Regional Transportation Planning Coordination

The Office of the Director serves in a liaison role with other representatives of the Washington region on the Transportation Planning Board (TPB). The TPB is the designated Metropolitan Planning Organization (MPO) for the region. Representation on the Board includes the State of Maryland, Virginia and the District of Columbia, the Counties and municipalities within the region and the Federal Transportation agencies. It plays an important role as the regional forum for transportation planning. The TPB has responsibility for preparing plans and programs that the federal government must approve in order for federal-aid transportation funds to flow to their regions. It responds to federal mandates such as the Clean Air Act of 1990 and other requirements that include the development of a Constrained Long Range Plan (CLRP) and a 6-year Transportation Improvement Program (TIP). The CLRP is required to be updated at least every 3 years and must cover a planning period of at least 20 years. The TIP shows how portions of the CLRP will be implemented over the first six years of the planning period. The transportation network reflected in the Constrained Long Range Plan and the Transportation Improvement Program is then tested using a conformity model to determine if they are in compliance with federal guidelines. These plans must be found in "conformity" in order to ensure the continued flow of federal dollars to the region.

The Director of the Department of Transportation is the County Executive’s designated member on the Transportation Planning Board with the Deputy Director of Transportation Policy, serving as the Alternate. Director's Office staff serves on the TPB Technical Committee and several subcommittees. The Department of Transportation Planning of the Metropolitan Washington Council of Governments (COG) provides staff support to the TPB.  The TPB's activities are closely coordinated with COG's programs for forecasting population and employment for the region, and with the air quality planning activities of the Metropolitan Washington Air Quality Committee.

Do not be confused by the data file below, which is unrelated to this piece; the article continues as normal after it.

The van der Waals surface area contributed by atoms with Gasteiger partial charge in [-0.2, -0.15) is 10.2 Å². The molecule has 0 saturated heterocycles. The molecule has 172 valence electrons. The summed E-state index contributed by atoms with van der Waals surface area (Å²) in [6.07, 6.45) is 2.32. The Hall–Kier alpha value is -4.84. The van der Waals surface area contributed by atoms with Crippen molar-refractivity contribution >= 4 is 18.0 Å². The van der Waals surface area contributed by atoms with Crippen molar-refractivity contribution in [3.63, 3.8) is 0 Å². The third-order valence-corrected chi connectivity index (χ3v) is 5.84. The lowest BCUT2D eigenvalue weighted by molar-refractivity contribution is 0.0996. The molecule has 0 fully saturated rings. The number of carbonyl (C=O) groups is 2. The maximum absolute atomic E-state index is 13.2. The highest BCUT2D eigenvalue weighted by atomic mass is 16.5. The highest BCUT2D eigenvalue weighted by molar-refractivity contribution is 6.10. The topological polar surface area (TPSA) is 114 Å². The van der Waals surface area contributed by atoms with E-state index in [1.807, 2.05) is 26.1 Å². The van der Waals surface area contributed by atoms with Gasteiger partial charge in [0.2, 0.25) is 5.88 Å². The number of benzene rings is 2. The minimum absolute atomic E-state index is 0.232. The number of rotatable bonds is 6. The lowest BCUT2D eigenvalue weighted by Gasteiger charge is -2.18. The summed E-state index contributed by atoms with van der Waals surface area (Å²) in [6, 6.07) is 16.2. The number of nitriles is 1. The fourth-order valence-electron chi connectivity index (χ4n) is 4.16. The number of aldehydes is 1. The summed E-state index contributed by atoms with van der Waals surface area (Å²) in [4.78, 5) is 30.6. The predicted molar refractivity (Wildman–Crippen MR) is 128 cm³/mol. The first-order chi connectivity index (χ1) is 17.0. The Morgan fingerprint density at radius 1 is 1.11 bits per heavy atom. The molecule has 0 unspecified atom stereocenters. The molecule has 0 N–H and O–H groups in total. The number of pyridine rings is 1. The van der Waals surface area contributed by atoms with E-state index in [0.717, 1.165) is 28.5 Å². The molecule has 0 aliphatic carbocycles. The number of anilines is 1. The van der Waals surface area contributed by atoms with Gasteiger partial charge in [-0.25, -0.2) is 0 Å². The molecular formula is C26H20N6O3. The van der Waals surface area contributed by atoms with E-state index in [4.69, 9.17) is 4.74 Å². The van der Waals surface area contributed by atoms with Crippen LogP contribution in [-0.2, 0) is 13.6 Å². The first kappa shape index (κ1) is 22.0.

Constrained Long Range Plan (CLRP) - responds to new federal requirements that funding sources be identified for all strategies and projects included in long-range plans. Updated at least every three years, the CLRP includes only those projects and strategies that can be implemented over the planning period with funds that are "reasonably expected to be available."

Transportation Improvement Program (TIP) - an accounting of projects that have federal funding and/or are of regional significance and shows how portions of the CLRP will be implemented over the first 6-years of the planning period.

Updating the CLRP and TIP - For each update cycle, the TPB issues a broad solicitation for proposals of projects and strategies to be included in the CLRP and TIP that will meet financial constraints and help to meet air quality and other goals. Individual counties, municipalities, and state and federal agencies with the fiscal authority to fund transportation projects, as well as public groups and individuals, respond. After conducting a technical analysis and evaluation of the proposals and considering public comment, the TPB approves final versions of the regional CLRP and TIP for federal funding.

Individual Project Studies - Individual projects in the CLRP and TIP are often analyzed in more detail in corridor or sub-area studies. These studies are conducted by state and local agencies in cooperation with the TPB, and in accordance with federal procedures. These corridor and sub-area studies sometimes result in revisions to the individual project designs, which are incorporated by the TPB into subsequent updates to the CLRP and the TIP.

Conformity - Under the 1990 Clean Air Act Amendments, the U. S. Department of Transportation cannot fund, authorize, or approve Federal actions to support programs or projects which are not first found to conform to the Clean Air Act requirements. The Federal Highway Administration (FHWA) and the Federal Transit Administration (FTA) jointly make conformity determinations within air quality nonattainment and maintenance areas to ensure that Federal actions conform to the "purpose" of the State Implementation Plans (SIP).

For more information on Regional activities refer to the Metropolitan Washington Council of Governments home page: